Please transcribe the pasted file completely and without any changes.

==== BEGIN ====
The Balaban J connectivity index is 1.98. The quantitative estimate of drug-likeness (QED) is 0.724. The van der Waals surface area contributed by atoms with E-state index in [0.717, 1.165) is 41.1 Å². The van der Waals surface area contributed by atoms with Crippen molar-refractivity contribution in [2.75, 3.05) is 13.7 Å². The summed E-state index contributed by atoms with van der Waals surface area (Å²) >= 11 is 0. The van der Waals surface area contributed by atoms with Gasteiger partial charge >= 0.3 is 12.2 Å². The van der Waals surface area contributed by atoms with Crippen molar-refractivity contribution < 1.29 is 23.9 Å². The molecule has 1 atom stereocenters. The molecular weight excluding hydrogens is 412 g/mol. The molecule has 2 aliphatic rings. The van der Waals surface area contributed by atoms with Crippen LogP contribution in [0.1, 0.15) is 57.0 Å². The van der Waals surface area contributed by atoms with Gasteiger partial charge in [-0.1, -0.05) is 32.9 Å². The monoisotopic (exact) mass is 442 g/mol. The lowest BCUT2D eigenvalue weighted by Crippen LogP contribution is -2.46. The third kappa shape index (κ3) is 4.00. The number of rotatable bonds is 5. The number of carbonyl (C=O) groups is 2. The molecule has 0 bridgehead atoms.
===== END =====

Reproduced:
The Balaban J connectivity index is 1.98. The quantitative estimate of drug-likeness (QED) is 0.724. The van der Waals surface area contributed by atoms with E-state index in [0.717, 1.165) is 41.1 Å². The van der Waals surface area contributed by atoms with Crippen molar-refractivity contribution in [2.75, 3.05) is 13.7 Å². The summed E-state index contributed by atoms with van der Waals surface area (Å²) >= 11 is 0. The van der Waals surface area contributed by atoms with Gasteiger partial charge >= 0.3 is 12.2 Å². The van der Waals surface area contributed by atoms with Crippen molar-refractivity contribution < 1.29 is 23.9 Å². The molecule has 1 atom stereocenters. The molecular weight excluding hydrogens is 412 g/mol. The molecule has 2 aliphatic rings. The van der Waals surface area contributed by atoms with Crippen LogP contribution in [0.1, 0.15) is 57.0 Å². The van der Waals surface area contributed by atoms with Gasteiger partial charge in [-0.1, -0.05) is 32.9 Å². The monoisotopic (exact) mass is 442 g/mol. The lowest BCUT2D eigenvalue weighted by Crippen LogP contribution is -2.46. The third kappa shape index (κ3) is 4.00. The number of rotatable bonds is 5. The number of carbonyl (C=O) groups is 2. The molecule has 0 bridgehead atoms.